• consolidate trips and figure out the most efficient route between stops

Reuse

Borrow seldom-used things (ie. tools) from a friend, family member, or neighbor; and be willing to lend as well!

Reuse what you can:

Food

  • use up leftovers to create new dishes, such as stirfrys

Water

  • collect rainwater to use for plants

Clothing

  • save children’s clothing to use with multiple children
  • consider gender-neutral clothing for young children/babies so it can be used for more children
  • buy second-hand as much as possible – there are numerous consignment shops and thrift stores that sell quality clothing second-hand, and many of these shops run sales regularly as well!   Many garage sales have children’s clothing.
  • swap groups/sites – there are clothing swap sites on social media for both adults & children.  Also try sites such as eBay and kijiji.
  • consider clothing swaps with friends of similar size
  • pass children’s clothing around for increased re-use
  • donate or sell clothing you are finished with that is still in wearable condition
  • clothing that is stained or torn can be used for other purposes:
    • Cotton – torn into strips for rags (great for cleaning grease or paint spills so you can just throw them away); repurpose into other clothing articles; cut into pieces for craft purposes (i.e. Parachutes for Bibles, Bravery Buddies)
    • Denim – make shoes for Sole Hope; cut into squares for quilting
    • Mixed fabrics – consider making into quilts or using for craft supplies; repurpose into other clothing articles

Household Goods

  • reuse what you can:
    • wash ziplock bags and dry inside out on the counter
      • if you reuse your bags about 5x each, assuming you would normally use one box of bags (50) every 2-4 weeks, at $5 a box, this will save you $50-100 per year, or $3000 – $6000 over your adult life.
      • Lori-Valesko-plastic-bag-drying-Jan-2011
    • use grocery bags for non-kitchen garbage
      • I used to use grocery bags for kitchen garbage as well, but they frequently have holes, so I would end up with a stinky, rotting mess in my garbage can.
  • bring your own cloth shopping bags and refuse the plastic ones

Recycle

A ton of money can be saved (which will also reduce your footprint on the Earth) by buying and selling used.  There are many avenues which facilitate this, including local swap and buy sites (kijiji, craigslist), national/international (eBay), and garage sales / thrift shops.  You will make much more money selling things on swap sites (where people have actively sought out your item) than at garage sales (opportunistic people looking for great deals).  I have hosted dozens of garage sales in my life, and unless you are on a very busy street, traffic is light and shoppers aren’t willing to pay much.  The inverse is also true, you will get better deals if you shop at garage sales than on swap sites.  However, time is money (and gas is money), and shopping costs money – as you will always find “great deals” 🙂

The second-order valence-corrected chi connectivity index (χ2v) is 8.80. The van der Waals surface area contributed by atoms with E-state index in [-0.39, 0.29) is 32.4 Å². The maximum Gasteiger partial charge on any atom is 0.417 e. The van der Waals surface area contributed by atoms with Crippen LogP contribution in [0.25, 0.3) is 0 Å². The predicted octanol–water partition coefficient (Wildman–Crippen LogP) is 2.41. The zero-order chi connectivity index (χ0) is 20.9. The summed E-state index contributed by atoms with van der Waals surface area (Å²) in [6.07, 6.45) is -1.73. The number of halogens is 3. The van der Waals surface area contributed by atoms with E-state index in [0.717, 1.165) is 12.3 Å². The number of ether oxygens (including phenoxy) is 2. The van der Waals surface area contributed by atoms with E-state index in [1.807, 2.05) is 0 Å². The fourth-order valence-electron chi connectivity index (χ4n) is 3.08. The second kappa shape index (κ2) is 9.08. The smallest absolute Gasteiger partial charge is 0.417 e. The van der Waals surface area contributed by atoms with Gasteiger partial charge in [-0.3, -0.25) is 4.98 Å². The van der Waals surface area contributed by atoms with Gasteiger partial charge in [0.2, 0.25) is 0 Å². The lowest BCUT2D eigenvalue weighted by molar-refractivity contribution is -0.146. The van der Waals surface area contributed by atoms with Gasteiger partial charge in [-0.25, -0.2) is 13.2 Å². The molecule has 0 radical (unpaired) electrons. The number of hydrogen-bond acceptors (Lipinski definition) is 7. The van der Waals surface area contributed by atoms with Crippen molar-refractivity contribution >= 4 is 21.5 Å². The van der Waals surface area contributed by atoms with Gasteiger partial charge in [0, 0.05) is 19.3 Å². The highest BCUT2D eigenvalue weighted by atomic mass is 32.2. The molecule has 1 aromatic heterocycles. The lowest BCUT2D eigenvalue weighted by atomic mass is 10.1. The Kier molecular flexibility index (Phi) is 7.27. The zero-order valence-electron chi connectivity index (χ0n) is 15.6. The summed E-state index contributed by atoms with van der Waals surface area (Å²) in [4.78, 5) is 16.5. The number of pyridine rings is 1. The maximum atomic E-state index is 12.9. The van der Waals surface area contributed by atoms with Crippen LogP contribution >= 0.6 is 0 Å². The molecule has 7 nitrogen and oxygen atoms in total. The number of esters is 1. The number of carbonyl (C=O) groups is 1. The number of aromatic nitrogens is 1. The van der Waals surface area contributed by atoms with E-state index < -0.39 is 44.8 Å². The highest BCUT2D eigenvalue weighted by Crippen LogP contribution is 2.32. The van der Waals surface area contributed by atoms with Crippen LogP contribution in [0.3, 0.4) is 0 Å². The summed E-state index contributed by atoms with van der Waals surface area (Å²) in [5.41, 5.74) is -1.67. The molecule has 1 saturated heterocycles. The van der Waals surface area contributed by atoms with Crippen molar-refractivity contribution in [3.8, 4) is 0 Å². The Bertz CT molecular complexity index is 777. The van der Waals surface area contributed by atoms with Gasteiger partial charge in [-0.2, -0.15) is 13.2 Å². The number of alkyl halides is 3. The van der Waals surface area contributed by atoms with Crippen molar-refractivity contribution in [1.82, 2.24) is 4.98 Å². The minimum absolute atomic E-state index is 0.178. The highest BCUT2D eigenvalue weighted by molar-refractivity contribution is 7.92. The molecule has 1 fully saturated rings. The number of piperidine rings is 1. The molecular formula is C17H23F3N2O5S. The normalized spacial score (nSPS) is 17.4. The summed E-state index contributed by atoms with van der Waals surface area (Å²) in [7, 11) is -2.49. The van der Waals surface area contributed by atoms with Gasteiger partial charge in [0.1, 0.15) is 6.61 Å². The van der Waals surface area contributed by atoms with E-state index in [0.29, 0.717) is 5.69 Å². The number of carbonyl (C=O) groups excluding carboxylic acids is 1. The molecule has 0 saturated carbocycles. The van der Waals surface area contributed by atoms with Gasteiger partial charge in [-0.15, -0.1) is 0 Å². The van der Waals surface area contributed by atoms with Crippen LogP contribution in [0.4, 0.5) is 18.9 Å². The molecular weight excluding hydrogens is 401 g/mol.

Find out what recycling facilities are in your area, but these items can commonly be recycled:

  • paper
  • cardboard
  • some plastics
  • aluminum cans ($)
  • glass bottles ($)
  • glass jars
  • tin cans
  • electronics

As well, once you are done with clothing or household items that are still functional, please donate them to a charity thrift store.  (If possible, avoid Value Village and Goodwill, which operate for-profit.  Look up some smaller charity fundraising thrift shops in your area! Also sometimes people hold charity fundraising garage/yard sales – these can be great to donate to!)

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Compost!

compost-system

Refuse

It is difficult to stop buying things we don’t need.  Incredibly, indescribably difficult.  And it’s almost impossible to refuse to buy something based on its’ packaging – really, that’s not a great purchasing decision unless all other factors are equal.  So…I just have one suggestion here.

Refuse to go shopping.

Unsubscribe from catalogues and mailing lists.

Instead of shopping:

  • find a new hobby (that isn’t too expensive!)
    • perhaps you could make baby blankets for the NICU or local women’s shelter
    • or sew shoes for Sole Hope
    • or sew Bravery Buddies for children facing serious health challenges
  • get out in nature, go for a walk or a hike, ride your bike, go camping
  • volunteer – as a cashier or help in the back at a charity thrift store, at the local animal shelter, at a senior citizen’s center, at a women’s shelter
  • read the news
  • write a blog!
  • read a book
  • go to the library
  • draw, color or paint
  • learn about something new, like geography, history, or scientific discoveries
    • there are so many great documentaries on Netflix!
  • make your own personal care products or cosmetics
  • take a cooking class

You can feel better that you are doing your part to help take care of the planet, while keeping $ in your wallet!  I know, I know, so much of it seems to make such little difference, but over time (average lifespan is over 80) it really adds up!